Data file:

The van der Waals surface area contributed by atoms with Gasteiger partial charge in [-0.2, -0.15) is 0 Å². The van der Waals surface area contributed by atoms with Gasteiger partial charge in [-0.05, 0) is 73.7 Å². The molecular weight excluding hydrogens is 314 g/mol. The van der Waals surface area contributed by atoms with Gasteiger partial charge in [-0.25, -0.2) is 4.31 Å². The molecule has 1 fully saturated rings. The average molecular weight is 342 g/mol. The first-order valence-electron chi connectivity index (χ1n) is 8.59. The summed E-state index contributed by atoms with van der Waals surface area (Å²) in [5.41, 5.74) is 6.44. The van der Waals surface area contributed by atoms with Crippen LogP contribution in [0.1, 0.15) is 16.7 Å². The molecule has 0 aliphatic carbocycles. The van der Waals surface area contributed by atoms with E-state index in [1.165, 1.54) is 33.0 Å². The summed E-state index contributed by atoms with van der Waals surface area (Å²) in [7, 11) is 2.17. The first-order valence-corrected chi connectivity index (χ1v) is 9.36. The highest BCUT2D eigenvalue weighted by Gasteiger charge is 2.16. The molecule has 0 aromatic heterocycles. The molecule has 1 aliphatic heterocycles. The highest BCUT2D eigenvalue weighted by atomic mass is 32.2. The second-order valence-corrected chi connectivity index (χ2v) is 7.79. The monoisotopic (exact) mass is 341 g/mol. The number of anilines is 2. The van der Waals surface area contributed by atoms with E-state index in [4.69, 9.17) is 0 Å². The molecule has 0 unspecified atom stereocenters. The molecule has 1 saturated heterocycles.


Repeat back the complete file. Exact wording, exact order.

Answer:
The van der Waals surface area contributed by atoms with Gasteiger partial charge in [-0.2, -0.15) is 0 Å². The van der Waals surface area contributed by atoms with Gasteiger partial charge in [-0.05, 0) is 73.7 Å². The molecular weight excluding hydrogens is 314 g/mol. The van der Waals surface area contributed by atoms with Gasteiger partial charge in [-0.25, -0.2) is 4.31 Å². The molecule has 1 fully saturated rings. The average molecular weight is 342 g/mol. The first-order valence-electron chi connectivity index (χ1n) is 8.59. The summed E-state index contributed by atoms with van der Waals surface area (Å²) in [5.41, 5.74) is 6.44. The van der Waals surface area contributed by atoms with Crippen LogP contribution in [0.1, 0.15) is 16.7 Å². The molecule has 0 aliphatic carbocycles. The van der Waals surface area contributed by atoms with E-state index in [1.165, 1.54) is 33.0 Å². The summed E-state index contributed by atoms with van der Waals surface area (Å²) in [7, 11) is 2.17. The first-order valence-corrected chi connectivity index (χ1v) is 9.36. The highest BCUT2D eigenvalue weighted by Gasteiger charge is 2.16. The molecule has 0 aromatic heterocycles. The molecule has 1 aliphatic heterocycles. The highest BCUT2D eigenvalue weighted by atomic mass is 32.2. The second-order valence-corrected chi connectivity index (χ2v) is 7.79. The monoisotopic (exact) mass is 341 g/mol. The number of anilines is 2. The van der Waals surface area contributed by atoms with E-state index in [4.69, 9.17) is 0 Å². The molecule has 0 unspecified atom stereocenters. The molecule has 1 saturated heterocycles.